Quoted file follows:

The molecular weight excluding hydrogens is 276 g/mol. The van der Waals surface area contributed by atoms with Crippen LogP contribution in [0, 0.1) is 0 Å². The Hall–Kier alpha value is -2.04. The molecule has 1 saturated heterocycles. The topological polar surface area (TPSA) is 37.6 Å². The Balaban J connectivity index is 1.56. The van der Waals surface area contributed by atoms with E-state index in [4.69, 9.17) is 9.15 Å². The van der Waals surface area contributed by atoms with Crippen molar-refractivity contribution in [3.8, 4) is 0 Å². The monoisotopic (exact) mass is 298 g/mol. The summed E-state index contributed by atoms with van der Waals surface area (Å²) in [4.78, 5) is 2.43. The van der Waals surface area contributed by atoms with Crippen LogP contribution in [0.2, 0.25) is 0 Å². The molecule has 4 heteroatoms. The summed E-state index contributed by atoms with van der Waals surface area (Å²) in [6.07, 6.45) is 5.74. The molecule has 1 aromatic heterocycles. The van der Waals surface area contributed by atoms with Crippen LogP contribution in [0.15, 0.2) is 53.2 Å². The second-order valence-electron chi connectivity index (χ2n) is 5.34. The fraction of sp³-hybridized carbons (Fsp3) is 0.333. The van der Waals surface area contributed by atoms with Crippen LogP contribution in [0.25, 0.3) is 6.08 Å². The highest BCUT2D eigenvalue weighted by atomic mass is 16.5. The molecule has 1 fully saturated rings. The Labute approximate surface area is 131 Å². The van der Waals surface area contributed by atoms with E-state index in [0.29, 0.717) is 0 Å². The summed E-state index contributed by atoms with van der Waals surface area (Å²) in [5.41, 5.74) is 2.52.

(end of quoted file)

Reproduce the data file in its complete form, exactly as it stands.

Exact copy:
The molecular weight excluding hydrogens is 276 g/mol. The van der Waals surface area contributed by atoms with Crippen LogP contribution in [0, 0.1) is 0 Å². The Hall–Kier alpha value is -2.04. The molecule has 1 saturated heterocycles. The topological polar surface area (TPSA) is 37.6 Å². The Balaban J connectivity index is 1.56. The van der Waals surface area contributed by atoms with E-state index in [4.69, 9.17) is 9.15 Å². The van der Waals surface area contributed by atoms with Crippen molar-refractivity contribution in [3.8, 4) is 0 Å². The monoisotopic (exact) mass is 298 g/mol. The summed E-state index contributed by atoms with van der Waals surface area (Å²) in [4.78, 5) is 2.43. The van der Waals surface area contributed by atoms with Crippen LogP contribution in [0.2, 0.25) is 0 Å². The molecule has 4 heteroatoms. The summed E-state index contributed by atoms with van der Waals surface area (Å²) in [6.07, 6.45) is 5.74. The molecule has 1 aromatic heterocycles. The van der Waals surface area contributed by atoms with Crippen LogP contribution in [0.15, 0.2) is 53.2 Å². The second-order valence-electron chi connectivity index (χ2n) is 5.34. The fraction of sp³-hybridized carbons (Fsp3) is 0.333. The van der Waals surface area contributed by atoms with Crippen LogP contribution in [0.25, 0.3) is 6.08 Å². The highest BCUT2D eigenvalue weighted by atomic mass is 16.5. The molecule has 1 fully saturated rings. The Labute approximate surface area is 131 Å². The van der Waals surface area contributed by atoms with E-state index in [0.29, 0.717) is 0 Å². The summed E-state index contributed by atoms with van der Waals surface area (Å²) in [5.41, 5.74) is 2.52.